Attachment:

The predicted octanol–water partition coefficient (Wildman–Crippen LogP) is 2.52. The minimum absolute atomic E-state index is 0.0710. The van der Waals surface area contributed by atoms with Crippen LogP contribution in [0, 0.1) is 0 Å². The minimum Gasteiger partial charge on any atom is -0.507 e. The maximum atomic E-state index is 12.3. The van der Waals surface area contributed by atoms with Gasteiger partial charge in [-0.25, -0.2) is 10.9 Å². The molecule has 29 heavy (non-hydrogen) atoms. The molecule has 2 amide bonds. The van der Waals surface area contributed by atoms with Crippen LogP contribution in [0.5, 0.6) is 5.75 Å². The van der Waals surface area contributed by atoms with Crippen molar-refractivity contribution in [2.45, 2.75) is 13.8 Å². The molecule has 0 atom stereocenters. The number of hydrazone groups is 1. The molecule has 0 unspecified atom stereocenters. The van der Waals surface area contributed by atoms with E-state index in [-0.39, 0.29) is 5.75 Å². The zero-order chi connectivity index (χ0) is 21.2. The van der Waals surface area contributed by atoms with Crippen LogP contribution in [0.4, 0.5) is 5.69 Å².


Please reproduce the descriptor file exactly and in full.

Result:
The predicted octanol–water partition coefficient (Wildman–Crippen LogP) is 2.52. The minimum absolute atomic E-state index is 0.0710. The van der Waals surface area contributed by atoms with Crippen LogP contribution in [0, 0.1) is 0 Å². The minimum Gasteiger partial charge on any atom is -0.507 e. The maximum atomic E-state index is 12.3. The van der Waals surface area contributed by atoms with Gasteiger partial charge in [-0.25, -0.2) is 10.9 Å². The molecule has 29 heavy (non-hydrogen) atoms. The molecule has 2 amide bonds. The van der Waals surface area contributed by atoms with Crippen LogP contribution in [0.5, 0.6) is 5.75 Å². The van der Waals surface area contributed by atoms with Crippen molar-refractivity contribution in [2.45, 2.75) is 13.8 Å². The molecule has 0 atom stereocenters. The number of hydrazone groups is 1. The molecule has 0 unspecified atom stereocenters. The van der Waals surface area contributed by atoms with E-state index in [-0.39, 0.29) is 5.75 Å². The zero-order chi connectivity index (χ0) is 21.2. The van der Waals surface area contributed by atoms with Crippen LogP contribution in [0.4, 0.5) is 5.69 Å².